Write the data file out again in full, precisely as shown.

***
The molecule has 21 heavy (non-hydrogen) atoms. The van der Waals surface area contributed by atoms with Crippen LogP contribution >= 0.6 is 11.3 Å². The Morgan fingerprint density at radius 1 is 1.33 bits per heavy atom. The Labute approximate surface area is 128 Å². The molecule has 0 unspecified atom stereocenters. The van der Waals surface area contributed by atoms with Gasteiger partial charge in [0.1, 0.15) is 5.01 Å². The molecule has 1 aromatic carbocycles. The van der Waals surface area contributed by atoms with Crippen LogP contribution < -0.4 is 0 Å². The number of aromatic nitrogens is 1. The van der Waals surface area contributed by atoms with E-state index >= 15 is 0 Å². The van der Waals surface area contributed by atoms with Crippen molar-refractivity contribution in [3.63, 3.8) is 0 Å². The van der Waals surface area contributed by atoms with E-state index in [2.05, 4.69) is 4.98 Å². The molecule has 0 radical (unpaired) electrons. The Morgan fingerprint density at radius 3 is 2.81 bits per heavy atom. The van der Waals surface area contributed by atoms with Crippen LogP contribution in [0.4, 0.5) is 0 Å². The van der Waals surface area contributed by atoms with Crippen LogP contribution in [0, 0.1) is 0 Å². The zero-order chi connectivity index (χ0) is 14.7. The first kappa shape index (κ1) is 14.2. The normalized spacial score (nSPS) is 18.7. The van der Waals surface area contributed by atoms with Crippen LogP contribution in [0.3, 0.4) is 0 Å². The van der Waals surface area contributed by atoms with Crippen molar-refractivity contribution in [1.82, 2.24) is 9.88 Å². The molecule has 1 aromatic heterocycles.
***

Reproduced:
The molecule has 21 heavy (non-hydrogen) atoms. The van der Waals surface area contributed by atoms with Crippen LogP contribution >= 0.6 is 11.3 Å². The Morgan fingerprint density at radius 1 is 1.33 bits per heavy atom. The Labute approximate surface area is 128 Å². The molecule has 0 unspecified atom stereocenters. The van der Waals surface area contributed by atoms with Gasteiger partial charge in [0.1, 0.15) is 5.01 Å². The molecule has 1 aromatic carbocycles. The van der Waals surface area contributed by atoms with Crippen LogP contribution < -0.4 is 0 Å². The number of aromatic nitrogens is 1. The van der Waals surface area contributed by atoms with E-state index >= 15 is 0 Å². The van der Waals surface area contributed by atoms with Crippen molar-refractivity contribution in [3.63, 3.8) is 0 Å². The van der Waals surface area contributed by atoms with E-state index in [2.05, 4.69) is 4.98 Å². The molecule has 0 radical (unpaired) electrons. The Morgan fingerprint density at radius 3 is 2.81 bits per heavy atom. The van der Waals surface area contributed by atoms with Crippen LogP contribution in [0.4, 0.5) is 0 Å². The van der Waals surface area contributed by atoms with Crippen LogP contribution in [0, 0.1) is 0 Å². The zero-order chi connectivity index (χ0) is 14.7. The first kappa shape index (κ1) is 14.2. The normalized spacial score (nSPS) is 18.7. The van der Waals surface area contributed by atoms with Crippen LogP contribution in [0.3, 0.4) is 0 Å². The van der Waals surface area contributed by atoms with Crippen molar-refractivity contribution in [1.82, 2.24) is 9.88 Å². The molecule has 1 aromatic heterocycles.